Tuesday, August 24, 2021

Nosy Tonks Tuesday

Today, Tonks is here to get a little nosy.

It seems like it's always this little girl's goal to wipe her cute and wet little nose on the camera. In fact, can you see the nose mark she left on the camera in the next photo?

See that little wet spot the camera picked up from this calico's nose? Tonks was very proud of her job well done.

Happy Tuesday, friends!

Flashback Doodle of the Day

Though this week will include a couple of new doodles that are more on the spooky side, we decided that this week's flashback doodles will be some of the final summery ones we shared last year. It is, after all, still August.

Tip of the Day

Today's tip relating to taking your cat to the vet is in regard to nonrecognition aggression. In relation to vet visits, nonrecognition aggression is typically when one cat goes to the vet, and when he or she returns home, one of the other resident cats does not recognize them. This is typically because the returning cat smells unfamiliar, with odors from the vet. Though it can be a disconcerting and scary thing to witness, nonrecognition aggression is not terribly uncommon. What's more, there are ways to potentially prevent it, and to help your cats recover from it.

One way to combat nonrecognition aggression is to take your cats to the vet together. This way, neither of them will come back home smelling differently than the other. This method is easiest if both cats travel well and can safely visit the vet together. So, if nonrecognition is a concern in your home and it's a viable option, do consider taking your cats to the vet together to prevent future aggression between them.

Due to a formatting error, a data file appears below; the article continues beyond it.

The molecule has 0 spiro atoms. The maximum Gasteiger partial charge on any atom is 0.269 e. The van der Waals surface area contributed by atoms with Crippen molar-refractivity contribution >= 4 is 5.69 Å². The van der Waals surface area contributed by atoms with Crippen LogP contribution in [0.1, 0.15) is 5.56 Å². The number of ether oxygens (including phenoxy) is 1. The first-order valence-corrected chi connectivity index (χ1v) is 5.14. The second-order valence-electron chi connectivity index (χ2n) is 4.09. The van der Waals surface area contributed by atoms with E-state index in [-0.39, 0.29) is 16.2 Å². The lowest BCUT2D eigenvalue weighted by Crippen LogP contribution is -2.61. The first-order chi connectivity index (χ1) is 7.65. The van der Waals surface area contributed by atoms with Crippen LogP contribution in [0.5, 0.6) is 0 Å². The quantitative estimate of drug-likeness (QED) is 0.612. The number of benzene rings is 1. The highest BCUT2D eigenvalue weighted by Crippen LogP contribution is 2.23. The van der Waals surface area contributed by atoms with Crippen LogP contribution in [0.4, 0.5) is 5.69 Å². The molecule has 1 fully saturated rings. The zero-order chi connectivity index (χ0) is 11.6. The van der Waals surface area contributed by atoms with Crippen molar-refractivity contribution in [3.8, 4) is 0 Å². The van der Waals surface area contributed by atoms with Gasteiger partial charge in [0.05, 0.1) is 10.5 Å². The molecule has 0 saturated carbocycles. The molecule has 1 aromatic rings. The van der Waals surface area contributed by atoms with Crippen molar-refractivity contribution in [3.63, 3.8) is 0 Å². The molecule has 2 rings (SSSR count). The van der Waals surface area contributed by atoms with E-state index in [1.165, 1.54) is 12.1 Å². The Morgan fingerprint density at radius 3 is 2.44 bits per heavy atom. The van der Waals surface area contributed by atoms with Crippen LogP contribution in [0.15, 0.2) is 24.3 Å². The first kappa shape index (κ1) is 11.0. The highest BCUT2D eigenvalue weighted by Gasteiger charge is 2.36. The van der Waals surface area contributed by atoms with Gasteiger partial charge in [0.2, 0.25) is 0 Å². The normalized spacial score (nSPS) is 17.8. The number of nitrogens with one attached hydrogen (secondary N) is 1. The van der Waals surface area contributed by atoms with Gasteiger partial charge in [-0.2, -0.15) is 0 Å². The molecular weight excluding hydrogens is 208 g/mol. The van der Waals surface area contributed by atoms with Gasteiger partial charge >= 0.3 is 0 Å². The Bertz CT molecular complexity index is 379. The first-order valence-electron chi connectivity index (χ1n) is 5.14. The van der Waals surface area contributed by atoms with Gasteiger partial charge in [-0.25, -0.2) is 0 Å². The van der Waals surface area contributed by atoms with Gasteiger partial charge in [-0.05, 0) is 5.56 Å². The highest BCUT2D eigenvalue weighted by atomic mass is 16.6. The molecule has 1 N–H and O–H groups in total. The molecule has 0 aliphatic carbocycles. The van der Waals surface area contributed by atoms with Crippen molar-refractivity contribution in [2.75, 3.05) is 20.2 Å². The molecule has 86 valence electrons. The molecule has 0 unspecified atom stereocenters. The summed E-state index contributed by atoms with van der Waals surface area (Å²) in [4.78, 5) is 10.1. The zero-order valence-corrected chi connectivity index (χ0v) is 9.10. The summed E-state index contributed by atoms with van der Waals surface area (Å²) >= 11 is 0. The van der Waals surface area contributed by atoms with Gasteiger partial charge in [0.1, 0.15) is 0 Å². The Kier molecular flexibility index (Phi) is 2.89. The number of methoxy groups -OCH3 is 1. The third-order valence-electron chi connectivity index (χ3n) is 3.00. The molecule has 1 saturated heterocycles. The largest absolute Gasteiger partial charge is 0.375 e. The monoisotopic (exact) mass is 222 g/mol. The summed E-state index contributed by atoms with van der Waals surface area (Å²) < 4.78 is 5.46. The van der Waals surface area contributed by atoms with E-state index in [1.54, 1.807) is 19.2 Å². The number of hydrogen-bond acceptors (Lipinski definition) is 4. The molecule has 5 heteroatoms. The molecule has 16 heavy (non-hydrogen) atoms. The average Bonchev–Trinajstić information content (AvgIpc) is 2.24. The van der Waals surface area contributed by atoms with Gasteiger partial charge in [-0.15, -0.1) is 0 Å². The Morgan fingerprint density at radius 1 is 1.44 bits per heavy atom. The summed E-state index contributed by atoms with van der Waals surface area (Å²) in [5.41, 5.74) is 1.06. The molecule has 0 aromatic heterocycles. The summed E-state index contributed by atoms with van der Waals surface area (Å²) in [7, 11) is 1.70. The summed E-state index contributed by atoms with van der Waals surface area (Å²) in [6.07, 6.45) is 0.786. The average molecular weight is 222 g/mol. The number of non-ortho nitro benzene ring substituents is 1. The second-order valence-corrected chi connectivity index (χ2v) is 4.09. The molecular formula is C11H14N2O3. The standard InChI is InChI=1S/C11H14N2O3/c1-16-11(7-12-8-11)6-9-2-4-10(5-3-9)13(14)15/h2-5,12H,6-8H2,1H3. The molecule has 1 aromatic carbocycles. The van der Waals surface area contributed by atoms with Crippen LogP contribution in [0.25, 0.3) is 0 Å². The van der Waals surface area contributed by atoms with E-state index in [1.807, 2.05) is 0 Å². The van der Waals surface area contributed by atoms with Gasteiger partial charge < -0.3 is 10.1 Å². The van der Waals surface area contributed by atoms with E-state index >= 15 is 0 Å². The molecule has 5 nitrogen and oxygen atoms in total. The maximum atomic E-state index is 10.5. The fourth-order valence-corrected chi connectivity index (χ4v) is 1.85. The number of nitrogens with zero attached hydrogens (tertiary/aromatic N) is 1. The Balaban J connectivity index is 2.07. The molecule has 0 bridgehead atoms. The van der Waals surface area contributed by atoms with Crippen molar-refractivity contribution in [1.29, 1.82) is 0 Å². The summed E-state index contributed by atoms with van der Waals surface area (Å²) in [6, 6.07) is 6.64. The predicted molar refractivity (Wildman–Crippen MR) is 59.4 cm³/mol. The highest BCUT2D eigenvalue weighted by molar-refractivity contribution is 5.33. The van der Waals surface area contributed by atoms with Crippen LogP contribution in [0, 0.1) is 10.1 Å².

There are other options to help prevent nonrecognition aggression. One is to use a synthetic pheromone spray, or a diffuser, to help keep all cats as calm as possible. Yet another option is to gently wipe down the cat returning home from the vet, in order to remove as much of the vet clinic smells as possible. Similarly, when a cat returns home from the vet, you can also wipe them with one of their usual blankets from home, to help transfer their usual scents back to them. Of course these are not fail-safe methods, but they can potentially help prevent nonrecognition aggression between cats.

All of the above being said, sometimes nonrecognition aggression might occur despite your attempts to prevent it. If it does occur, first and foremost, separate the cats who are involved, in order to keep them both safe. Then, reintroduction might be similar to how you introduce two unfamiliar or new cats to each other. Slowly and safely allowing them to sniff, see, and then interact with each other might take some time, but your kitties can indeed return to one big happy family with time and patience.


pilch92 said...

Tonks is so darn cute. I like the drawing. And great tips, as always. It is funny how some cats go by smell and others can clearly see it is the same cat despite the smell.

Eastside Cats said...

A little bit of cat snot on the camera is a good thing, no?

The Florida Furkids said...

Mom wants to boop that nose!

Melissa, Mudpie and Angel Truffles (Mochas, Mysteries and Meows) said...

You're the cutest, Tonks!

messymimi said...

Tonks, i'm betting you are quite proud of your nose print on the camera lens.

That's such a pretty, summery scene in your doodle today!

meowmeowmans said...

Aww, we love Tonks, and that nose of hers is SO cute!